Legal setback could mean year-long delay for KXL
CALGARY — TransCanada Corp. said it remains committed to its long-delayed, often-challenged $10-billion Keystone XL pipeline Friday even after a U.S. federal judge blocked the project.
United States District Court Judge Brian Morris issued an injunction Thursday preventing either Calgary-based TransCanada or the U.S. federal government “from engaging in any activity in furtherance of the construction or operation” of the pipeline.
Morris’s ruling said the U.S. State Department’s analysis “fell short of a ‘hard look’” at potential spills, likely impact on Native American cultural resources, cumulative emissions from Keystone XL and other oilsands pipelines and how a change in oil prices would affect the viability of the pipeline.
Analysts say the decision could cause a delay of up to one year for Keystone XL, which was first proposed 10 years ago.
Former TransCanada executive Dennis McConaghy, who wrote a book on the Keystone XL pipeline saga, said the Calgary-based pipeline giant had successfully re-contracted all the available space on the pipeline, which should sufficiently satisfy the court of the viability of the pipeline.
Noting that former U.S. president Barack Obama had appointed Morris to the court, McConaghy said pipeline opponents had “shopped (the case) as best they could to find a pliant federal court judge who had some nexus to the project.”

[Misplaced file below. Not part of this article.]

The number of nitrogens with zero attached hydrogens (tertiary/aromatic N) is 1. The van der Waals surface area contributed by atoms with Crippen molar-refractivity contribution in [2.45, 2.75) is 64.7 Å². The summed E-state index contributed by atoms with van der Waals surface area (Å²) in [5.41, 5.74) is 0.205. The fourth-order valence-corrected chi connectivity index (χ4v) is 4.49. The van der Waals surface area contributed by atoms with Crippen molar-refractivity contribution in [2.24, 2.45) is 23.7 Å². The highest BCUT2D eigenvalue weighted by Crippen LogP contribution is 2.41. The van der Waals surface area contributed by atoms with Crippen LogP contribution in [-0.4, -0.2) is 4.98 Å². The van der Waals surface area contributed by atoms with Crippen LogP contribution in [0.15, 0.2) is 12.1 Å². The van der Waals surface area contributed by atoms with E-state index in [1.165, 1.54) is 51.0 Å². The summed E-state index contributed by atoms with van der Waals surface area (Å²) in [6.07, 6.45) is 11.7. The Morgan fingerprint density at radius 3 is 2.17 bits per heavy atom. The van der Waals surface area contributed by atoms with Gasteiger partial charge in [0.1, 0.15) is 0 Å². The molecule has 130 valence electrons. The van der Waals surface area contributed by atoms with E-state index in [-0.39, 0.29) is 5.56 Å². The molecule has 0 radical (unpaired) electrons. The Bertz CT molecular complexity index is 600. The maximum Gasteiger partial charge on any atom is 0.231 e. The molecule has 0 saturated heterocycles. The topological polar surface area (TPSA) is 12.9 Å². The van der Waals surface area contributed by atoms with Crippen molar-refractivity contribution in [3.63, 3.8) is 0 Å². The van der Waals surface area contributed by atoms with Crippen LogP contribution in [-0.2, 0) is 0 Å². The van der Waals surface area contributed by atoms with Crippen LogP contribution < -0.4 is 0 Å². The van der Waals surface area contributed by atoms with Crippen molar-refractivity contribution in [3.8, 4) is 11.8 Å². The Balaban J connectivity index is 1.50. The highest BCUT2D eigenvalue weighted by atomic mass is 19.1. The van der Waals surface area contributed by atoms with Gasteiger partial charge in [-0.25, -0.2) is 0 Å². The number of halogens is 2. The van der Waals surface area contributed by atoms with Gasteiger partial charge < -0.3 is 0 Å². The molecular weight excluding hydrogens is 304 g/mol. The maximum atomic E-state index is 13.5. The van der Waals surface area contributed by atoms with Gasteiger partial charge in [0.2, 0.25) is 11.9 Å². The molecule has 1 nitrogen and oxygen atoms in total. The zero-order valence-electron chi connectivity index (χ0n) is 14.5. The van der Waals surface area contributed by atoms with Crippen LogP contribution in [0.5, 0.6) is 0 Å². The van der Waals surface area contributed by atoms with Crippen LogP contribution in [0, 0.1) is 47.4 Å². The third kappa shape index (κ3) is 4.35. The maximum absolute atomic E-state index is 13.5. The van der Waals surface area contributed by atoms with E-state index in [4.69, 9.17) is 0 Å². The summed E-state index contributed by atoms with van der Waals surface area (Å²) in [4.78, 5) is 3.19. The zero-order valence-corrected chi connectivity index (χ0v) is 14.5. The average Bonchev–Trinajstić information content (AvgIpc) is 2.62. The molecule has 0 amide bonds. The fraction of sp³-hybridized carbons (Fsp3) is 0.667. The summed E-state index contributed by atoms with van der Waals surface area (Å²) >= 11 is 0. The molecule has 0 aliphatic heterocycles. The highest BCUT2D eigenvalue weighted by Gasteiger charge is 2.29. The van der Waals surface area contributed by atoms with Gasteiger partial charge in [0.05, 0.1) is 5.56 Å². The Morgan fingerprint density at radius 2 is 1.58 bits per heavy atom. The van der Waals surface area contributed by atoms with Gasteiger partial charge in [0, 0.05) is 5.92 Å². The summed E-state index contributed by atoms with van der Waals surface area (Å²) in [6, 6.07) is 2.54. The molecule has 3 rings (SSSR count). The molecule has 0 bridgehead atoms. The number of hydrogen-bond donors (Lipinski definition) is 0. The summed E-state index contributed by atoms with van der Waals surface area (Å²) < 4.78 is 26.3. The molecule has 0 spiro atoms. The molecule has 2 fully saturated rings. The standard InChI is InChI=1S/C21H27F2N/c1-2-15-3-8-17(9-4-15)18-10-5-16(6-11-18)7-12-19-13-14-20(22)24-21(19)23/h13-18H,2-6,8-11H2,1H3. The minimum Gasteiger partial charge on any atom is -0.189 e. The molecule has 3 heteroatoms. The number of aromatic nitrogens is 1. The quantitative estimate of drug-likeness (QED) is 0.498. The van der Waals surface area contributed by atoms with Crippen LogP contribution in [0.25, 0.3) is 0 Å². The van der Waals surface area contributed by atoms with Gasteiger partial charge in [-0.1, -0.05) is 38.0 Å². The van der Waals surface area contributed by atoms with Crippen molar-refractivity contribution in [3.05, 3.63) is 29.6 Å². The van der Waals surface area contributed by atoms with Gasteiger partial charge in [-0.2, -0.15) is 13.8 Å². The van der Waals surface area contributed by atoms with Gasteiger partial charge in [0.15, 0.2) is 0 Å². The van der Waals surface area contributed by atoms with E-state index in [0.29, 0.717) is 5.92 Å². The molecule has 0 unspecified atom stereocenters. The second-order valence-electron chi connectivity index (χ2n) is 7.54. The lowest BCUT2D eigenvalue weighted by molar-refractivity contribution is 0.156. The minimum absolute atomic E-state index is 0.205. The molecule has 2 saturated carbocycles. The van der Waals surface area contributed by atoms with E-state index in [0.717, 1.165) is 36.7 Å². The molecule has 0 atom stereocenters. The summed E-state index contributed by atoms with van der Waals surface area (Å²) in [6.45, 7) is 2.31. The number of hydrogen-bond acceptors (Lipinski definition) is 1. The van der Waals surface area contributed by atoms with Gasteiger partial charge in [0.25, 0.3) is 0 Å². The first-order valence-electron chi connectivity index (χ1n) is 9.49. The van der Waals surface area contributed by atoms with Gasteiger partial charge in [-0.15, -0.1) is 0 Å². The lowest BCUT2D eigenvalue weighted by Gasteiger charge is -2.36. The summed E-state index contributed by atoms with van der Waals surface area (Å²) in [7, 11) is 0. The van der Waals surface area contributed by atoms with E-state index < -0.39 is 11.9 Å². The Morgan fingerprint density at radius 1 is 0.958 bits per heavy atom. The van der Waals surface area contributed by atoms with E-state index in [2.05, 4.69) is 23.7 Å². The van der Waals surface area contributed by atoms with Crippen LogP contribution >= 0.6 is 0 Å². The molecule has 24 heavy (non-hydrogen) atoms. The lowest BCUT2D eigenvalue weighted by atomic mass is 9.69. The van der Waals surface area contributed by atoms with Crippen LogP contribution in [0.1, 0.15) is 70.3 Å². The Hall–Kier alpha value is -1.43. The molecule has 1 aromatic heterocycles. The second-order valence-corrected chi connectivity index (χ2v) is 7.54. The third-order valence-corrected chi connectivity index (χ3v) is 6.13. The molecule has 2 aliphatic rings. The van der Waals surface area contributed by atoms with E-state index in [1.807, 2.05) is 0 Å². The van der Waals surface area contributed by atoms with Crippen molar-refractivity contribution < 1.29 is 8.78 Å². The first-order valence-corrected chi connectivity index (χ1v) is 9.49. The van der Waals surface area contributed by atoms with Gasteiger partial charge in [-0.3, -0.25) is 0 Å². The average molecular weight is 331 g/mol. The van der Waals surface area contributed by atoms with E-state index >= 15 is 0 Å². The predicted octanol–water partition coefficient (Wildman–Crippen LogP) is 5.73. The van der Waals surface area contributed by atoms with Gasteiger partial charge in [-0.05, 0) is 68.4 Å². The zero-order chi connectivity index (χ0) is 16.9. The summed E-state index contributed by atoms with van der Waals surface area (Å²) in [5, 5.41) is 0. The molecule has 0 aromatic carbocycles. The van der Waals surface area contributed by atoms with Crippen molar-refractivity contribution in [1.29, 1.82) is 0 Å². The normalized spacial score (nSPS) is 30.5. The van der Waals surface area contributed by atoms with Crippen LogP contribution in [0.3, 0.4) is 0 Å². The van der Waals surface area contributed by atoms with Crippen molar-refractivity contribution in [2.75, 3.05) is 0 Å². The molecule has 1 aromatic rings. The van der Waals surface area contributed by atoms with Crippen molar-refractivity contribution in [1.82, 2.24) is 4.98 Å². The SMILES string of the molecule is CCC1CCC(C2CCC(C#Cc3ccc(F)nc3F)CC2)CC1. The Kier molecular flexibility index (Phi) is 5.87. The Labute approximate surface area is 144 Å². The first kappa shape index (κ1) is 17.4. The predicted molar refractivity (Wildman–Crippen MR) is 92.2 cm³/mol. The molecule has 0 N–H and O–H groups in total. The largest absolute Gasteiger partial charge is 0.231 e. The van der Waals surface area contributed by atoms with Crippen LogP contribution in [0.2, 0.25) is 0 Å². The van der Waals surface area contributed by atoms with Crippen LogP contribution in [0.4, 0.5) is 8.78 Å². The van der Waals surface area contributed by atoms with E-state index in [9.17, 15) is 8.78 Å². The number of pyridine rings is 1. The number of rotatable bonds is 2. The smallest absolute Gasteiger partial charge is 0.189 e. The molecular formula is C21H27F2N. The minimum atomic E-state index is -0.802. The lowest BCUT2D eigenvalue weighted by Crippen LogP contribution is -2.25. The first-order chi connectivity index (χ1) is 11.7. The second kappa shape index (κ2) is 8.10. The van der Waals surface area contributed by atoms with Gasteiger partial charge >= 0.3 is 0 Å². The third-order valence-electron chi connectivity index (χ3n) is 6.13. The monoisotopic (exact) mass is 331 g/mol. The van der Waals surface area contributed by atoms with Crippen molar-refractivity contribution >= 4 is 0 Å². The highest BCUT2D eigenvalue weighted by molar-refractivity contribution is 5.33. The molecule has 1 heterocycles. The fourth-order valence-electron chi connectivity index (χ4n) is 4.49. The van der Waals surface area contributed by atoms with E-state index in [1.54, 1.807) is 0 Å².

Obama rejected Keystone XL before leaving office.
McConaghy said that, most likely, “TransCanada has been working steadily through the night with the Trump administration to decide what they’re going to tactically do.”
U.S. President Donald Trump, who approved a revived Keystone XL through an executive order in 2017, blasted the decision Friday. “It was a political decision made by a judge. I think it’s a disgrace,” he told reporters at the White House.
TransCanada did not indicate how it would proceed on Friday but the ruling is a blow to the company’s plans to begin construction early next year. “We have received the judge’s ruling and continue to review it. We remain committed to building this important energy infrastructure project,” the company said in an emailed statement.
Legal experts believe TransCanada has three avenues for the project. The State Department could try to address the deficiencies the ruling indicated, appeal the decision to a higher court or Congress could try to pass a law enabling the project’s construction.
Miles of unused pipe for the proposed Keystone XL pipeline sit in a lot outside Gascoyne, N.D. TransCanada has reinforced its commitment to the project after a U.S. federal judge ruled the potential impact of factors such as spills and emissions had not been considered.